Environmentalists fight Wakkerstroom coal project

Environmentalists have dragged an Indian company to court in a bid to stop it from mining coal in Mpumalanga without environmental authorisation or local planning approval.

Atha-Africa Ventures, in which two of President Jacob Zuma’s nephews have shares, intends to open its Yzermyn Coal Mine in Mabola, which is a protected area in Mpumalanga near Wakkerstroom.

The company got its mining licence from the department of mineral resources in 2015 – after the land was declared a protected area.

The Centre for Environmental Rights (CER) is concerned that if the mine goes ahead, it will endanger an important water resource, which is a source of four rivers – Usuthu, Tugela, Vaal and Pongola.

The CER, which represents eight environmental organisations, argues that the area has wetlands, pans and grasslands that, if mining is allowed, would be polluted and hurt water users downstream.

Zuma’s nephews – Sizwe Christopher Zuma and Vincent Gezinhliziyo Zuma – are trustees of Bashubile Trust, which has shares in Atha-Africa Ventures.

The case is scheduled to start in the Pretoria High Court next week.

CER’s mining programme head, Catherine Horsfield, said one approval at issue in the interdict was the environmental authorisation issued by the Mpumalanga department of environmental affairs last year, which the CER has appealed.

“This authorisation has been appealed by the coalition, but the Mpumalanga agriculture MEC [Vusi Shongwe] has not yet decided on the appeal. Until such a decision has been made, the authorisation is suspended by law, and Atha-Africa cannot commence mining,” Horsfield said.

The other approval the CER wants stopped is the approval for change of land use from conservation and agriculture to mining, a legal requirement under the Spatial Planning and Land Use Management Act. Horsfield said Atha-Africa Ventures had not yet received the necessary approval from the Pixley ka Isaka Seme Local Municipality in Volksrust.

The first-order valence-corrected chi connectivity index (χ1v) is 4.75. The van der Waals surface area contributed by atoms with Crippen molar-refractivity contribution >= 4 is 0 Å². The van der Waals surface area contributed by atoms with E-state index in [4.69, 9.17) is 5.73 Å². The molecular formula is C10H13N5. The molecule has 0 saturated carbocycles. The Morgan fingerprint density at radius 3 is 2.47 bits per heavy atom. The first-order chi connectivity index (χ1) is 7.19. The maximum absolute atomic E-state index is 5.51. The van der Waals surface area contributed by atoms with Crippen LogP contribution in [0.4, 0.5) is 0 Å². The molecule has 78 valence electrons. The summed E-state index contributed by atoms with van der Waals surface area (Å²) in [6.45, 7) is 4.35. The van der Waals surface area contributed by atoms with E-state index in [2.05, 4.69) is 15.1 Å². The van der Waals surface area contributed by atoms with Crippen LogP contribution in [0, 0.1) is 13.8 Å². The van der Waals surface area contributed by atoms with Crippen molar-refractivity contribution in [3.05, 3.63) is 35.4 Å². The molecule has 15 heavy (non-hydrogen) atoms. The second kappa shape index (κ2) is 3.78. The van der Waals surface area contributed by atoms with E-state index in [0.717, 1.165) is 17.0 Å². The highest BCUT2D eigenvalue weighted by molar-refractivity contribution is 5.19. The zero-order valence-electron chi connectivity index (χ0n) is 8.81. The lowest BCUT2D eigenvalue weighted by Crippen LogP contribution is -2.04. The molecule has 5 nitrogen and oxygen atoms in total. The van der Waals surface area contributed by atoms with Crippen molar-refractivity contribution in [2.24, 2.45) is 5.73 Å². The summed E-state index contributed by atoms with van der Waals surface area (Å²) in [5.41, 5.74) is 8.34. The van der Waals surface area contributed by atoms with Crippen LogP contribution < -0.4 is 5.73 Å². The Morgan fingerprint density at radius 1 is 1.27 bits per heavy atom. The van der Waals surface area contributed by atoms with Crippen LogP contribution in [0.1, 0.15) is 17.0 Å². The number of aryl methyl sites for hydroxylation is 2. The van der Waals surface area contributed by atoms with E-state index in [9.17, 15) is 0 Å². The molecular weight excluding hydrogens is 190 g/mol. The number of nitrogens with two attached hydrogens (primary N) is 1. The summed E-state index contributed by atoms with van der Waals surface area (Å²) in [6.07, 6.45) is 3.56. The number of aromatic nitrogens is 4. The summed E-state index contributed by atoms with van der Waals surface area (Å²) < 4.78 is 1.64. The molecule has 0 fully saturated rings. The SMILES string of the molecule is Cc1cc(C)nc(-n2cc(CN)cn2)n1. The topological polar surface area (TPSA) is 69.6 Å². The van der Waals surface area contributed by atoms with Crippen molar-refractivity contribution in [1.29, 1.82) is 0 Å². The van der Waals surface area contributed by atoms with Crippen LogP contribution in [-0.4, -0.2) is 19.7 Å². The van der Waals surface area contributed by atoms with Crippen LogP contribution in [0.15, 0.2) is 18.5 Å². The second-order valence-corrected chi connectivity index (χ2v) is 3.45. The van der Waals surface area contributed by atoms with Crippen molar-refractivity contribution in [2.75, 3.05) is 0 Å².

“Before launching court proceedings to stop the mine, the coalition repeatedly asked Atha-Africa to provide an undertaking that it would not proceed without these approvals. It has refused to do so. This left the coalition with no option but to approach the high court,” said Horsfield.

Aside from this application, the CER has also brought a number of legal proceedings against Atha-Africa, including:

. The setting aside of the mineral resources department’s decision to grant the mining licence;

. Appealing the environmental authorisation the Mpumalanga environmental affairs department granted;

. Appealing against the environmental management programme that the department of mineral resources approved; and

. Appealing against the water use licence that the department of water and sanitation granted.

Documents that City Press obtained indicate that all the departments, except the Mpumalanga department of environmental affairs, initially declined to grant Atha-Africa Ventures the necessary licences due to the adverse consequences of mining in the sensitive area.

However, the departments changed their minds and gave Atha-Africa the go-ahead.

Atha-Africa Ventures said it would oppose the urgent interdict. It would seek costs, and punitive costs severally and individually, for bringing a ‘frivolous application where no urgency exists’.

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